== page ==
Teams: Notify Me When a Coworker is Available (or Offline)

With so many of our coworkers working remotely, it can become challenging to know who is really “here” and who has “left” at a given time. After all, we can’t exactly wave hello or goodbye as they walk past our desk! In lieu of these familiar “in person” notifications, here is a quick way to be notified virtually via Teams.

James Kirk is now available banner

Teams Settings

In the upper right of your Teams screen is either your image (at WSU this is imported from Outlook), or your initials. Click on this circle to access a variety of options. We are selecting Settings for this one.

Imae in upper right, setting option


1. On the left side of the Settings screen, select Notifications.

2. Scroll all the way to the bottom under the header Status. Select Manage Notifications.

On left, notifications, at bottom status, Manage Notifications

3. In the search bar, Search for the person for whom you would like to be notified.

      • Quick Note: when searching for people in Teams, try searching by the wording in front of the @ symbol in their email address; e.g. firstname.lastname for faculty/staff, and initials lastname for students.

Add person to notifications

4. Select your person from the dropdown list. They will now appear in a list under Manage Status Notifications.

    • At any time you can revisit this setting and select Turn Off to stop receiving notifications.

Person in notifications, option to "turn off" notifications for them

Notification Banners

That is all there is to it! Now you will be notified when this person becomes available…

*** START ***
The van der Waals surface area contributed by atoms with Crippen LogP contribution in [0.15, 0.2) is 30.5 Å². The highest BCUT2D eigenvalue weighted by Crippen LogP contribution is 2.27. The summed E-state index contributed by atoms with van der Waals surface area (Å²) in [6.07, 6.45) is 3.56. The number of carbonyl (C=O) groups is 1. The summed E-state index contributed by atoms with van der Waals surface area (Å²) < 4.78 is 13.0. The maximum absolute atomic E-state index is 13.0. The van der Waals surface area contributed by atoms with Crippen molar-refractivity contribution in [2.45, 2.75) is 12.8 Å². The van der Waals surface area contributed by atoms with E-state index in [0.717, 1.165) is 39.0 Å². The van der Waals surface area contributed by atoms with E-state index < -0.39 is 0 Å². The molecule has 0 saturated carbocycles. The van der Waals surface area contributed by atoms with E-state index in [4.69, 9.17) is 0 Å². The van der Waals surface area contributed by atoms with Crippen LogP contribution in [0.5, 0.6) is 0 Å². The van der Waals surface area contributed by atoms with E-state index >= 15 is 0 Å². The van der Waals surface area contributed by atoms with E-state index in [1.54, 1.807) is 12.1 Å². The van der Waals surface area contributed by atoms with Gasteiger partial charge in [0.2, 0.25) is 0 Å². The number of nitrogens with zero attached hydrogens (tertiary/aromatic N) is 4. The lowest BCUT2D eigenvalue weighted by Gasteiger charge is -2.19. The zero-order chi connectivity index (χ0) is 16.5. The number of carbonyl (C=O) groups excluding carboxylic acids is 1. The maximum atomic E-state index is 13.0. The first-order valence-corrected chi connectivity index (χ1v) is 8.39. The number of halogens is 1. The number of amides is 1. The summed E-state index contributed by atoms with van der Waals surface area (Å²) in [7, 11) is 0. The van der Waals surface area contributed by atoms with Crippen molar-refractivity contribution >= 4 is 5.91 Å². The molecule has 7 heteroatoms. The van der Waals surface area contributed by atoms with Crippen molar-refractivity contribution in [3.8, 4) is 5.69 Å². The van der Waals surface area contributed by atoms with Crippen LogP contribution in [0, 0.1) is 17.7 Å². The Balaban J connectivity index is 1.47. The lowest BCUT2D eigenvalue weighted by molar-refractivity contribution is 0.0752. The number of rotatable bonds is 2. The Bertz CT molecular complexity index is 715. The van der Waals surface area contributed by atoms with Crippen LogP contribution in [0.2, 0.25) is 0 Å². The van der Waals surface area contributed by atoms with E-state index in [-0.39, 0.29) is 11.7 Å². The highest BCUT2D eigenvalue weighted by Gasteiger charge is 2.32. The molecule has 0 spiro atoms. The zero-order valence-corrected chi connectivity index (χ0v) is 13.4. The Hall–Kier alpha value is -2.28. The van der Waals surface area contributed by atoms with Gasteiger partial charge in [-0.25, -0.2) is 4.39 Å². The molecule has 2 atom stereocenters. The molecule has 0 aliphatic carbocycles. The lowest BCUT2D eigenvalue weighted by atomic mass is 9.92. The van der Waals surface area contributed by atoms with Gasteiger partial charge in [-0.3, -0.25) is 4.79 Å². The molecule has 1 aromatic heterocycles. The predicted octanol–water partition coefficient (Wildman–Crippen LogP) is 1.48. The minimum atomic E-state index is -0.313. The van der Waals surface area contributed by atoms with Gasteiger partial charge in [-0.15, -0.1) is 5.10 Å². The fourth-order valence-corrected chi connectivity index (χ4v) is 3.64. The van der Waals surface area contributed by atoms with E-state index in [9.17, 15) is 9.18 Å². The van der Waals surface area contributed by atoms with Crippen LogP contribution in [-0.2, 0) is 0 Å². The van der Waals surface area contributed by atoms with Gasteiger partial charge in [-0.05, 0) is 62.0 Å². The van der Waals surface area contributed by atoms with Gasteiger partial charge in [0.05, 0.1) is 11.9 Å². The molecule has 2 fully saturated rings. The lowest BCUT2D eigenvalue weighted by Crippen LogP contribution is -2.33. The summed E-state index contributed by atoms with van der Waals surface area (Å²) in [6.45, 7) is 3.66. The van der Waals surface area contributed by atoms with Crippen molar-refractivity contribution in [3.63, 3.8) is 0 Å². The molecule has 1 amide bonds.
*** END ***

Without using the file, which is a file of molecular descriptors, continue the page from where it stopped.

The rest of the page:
James Kirk is now available banner

And when they go offline…

James Kirk is now offline

Pretty cool!

Teams Essentials Training

Are you interested in learning more about Teams? I would love to see you in one of my remote Teams Essentials trainings! Sessions are listed in myTraining. There will always be a listing or two of this session, so if you don’t see a time that works for you, not to worry, simply select Notify me of new sessions to receive an an email when a new session is listed.

Notify me of new sessions link


What do you think, will you activate notifications for any of your Teams contacts? I would love to hear from you!

Congratulations, Power Users!

Congratulations to our newest Power Users! For the full gallery, and more information about the WSU Microsoft Office Power User Program, please visit:

  • Lora Lea Pickering
  • Mikayla Irish
  • Kelly Eden

PowerPoint: All About Audio

What happens when you insert audio into your PowerPoint presentation? For many, the little audio button that appears in the slide is a source of some confusion. What are you supposed to do with that button? Do you always need to press play during your presentation? What if you want audio to play across slides? Let’s explore some of PowerPoint’s audio options that are not readily apparent.

Audio Play button

Inserting Audio

Like visual elements, audio elements also live on the Insert tab in the ribbon.

1. Go to the Insert tab, Media group, and select the dropdown for Audio.

Insert tab, Media group, Audio dropdown

2. There are a couple options here, allowing you to browse for an existing mp3 file, or record your own audio.